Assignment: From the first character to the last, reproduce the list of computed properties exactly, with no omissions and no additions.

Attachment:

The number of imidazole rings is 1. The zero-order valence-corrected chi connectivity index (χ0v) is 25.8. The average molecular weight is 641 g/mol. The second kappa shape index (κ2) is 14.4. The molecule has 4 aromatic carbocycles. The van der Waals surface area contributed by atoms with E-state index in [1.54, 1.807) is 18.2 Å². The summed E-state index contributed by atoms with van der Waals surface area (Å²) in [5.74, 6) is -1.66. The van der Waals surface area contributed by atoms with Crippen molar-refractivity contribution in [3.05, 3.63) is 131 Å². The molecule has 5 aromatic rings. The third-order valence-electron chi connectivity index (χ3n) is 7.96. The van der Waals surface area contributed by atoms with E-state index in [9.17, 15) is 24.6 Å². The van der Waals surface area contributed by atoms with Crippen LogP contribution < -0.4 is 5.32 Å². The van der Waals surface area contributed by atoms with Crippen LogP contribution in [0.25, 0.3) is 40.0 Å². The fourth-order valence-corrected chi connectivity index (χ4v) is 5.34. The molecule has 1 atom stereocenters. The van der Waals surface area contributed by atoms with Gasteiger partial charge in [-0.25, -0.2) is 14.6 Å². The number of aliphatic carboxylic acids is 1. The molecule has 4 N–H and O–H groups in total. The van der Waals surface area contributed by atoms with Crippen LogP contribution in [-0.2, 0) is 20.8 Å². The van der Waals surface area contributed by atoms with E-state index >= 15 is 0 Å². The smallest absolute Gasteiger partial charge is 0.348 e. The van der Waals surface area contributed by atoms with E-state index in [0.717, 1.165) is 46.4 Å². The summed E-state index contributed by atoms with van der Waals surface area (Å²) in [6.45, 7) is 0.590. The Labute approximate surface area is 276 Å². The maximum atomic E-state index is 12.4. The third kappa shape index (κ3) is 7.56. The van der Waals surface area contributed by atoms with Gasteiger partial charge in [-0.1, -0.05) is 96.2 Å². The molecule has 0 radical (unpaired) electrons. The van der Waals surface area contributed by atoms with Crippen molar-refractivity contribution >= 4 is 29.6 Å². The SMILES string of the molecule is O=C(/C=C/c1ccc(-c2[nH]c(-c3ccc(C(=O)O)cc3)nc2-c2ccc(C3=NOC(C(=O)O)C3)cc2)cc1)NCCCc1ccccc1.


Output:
The number of imidazole rings is 1. The zero-order valence-corrected chi connectivity index (χ0v) is 25.8. The average molecular weight is 641 g/mol. The second kappa shape index (κ2) is 14.4. The molecule has 4 aromatic carbocycles. The van der Waals surface area contributed by atoms with E-state index in [1.54, 1.807) is 18.2 Å². The summed E-state index contributed by atoms with van der Waals surface area (Å²) in [5.74, 6) is -1.66. The van der Waals surface area contributed by atoms with Crippen molar-refractivity contribution in [3.05, 3.63) is 131 Å². The molecule has 5 aromatic rings. The third-order valence-electron chi connectivity index (χ3n) is 7.96. The van der Waals surface area contributed by atoms with E-state index in [9.17, 15) is 24.6 Å². The van der Waals surface area contributed by atoms with Crippen LogP contribution < -0.4 is 5.32 Å². The van der Waals surface area contributed by atoms with Crippen LogP contribution in [0.25, 0.3) is 40.0 Å². The fourth-order valence-corrected chi connectivity index (χ4v) is 5.34. The molecule has 1 atom stereocenters. The van der Waals surface area contributed by atoms with Gasteiger partial charge in [-0.25, -0.2) is 14.6 Å². The number of aliphatic carboxylic acids is 1. The molecule has 4 N–H and O–H groups in total. The van der Waals surface area contributed by atoms with Crippen LogP contribution in [-0.2, 0) is 20.8 Å². The van der Waals surface area contributed by atoms with E-state index >= 15 is 0 Å². The smallest absolute Gasteiger partial charge is 0.348 e. The van der Waals surface area contributed by atoms with E-state index in [0.717, 1.165) is 46.4 Å². The summed E-state index contributed by atoms with van der Waals surface area (Å²) in [6.45, 7) is 0.590. The Labute approximate surface area is 276 Å². The maximum atomic E-state index is 12.4. The third kappa shape index (κ3) is 7.56. The van der Waals surface area contributed by atoms with Gasteiger partial charge in [-0.1, -0.05) is 96.2 Å². The molecule has 0 radical (unpaired) electrons. The van der Waals surface area contributed by atoms with Crippen molar-refractivity contribution >= 4 is 29.6 Å². The SMILES string of the molecule is O=C(/C=C/c1ccc(-c2[nH]c(-c3ccc(C(=O)O)cc3)nc2-c2ccc(C3=NOC(C(=O)O)C3)cc2)cc1)NCCCc1ccccc1.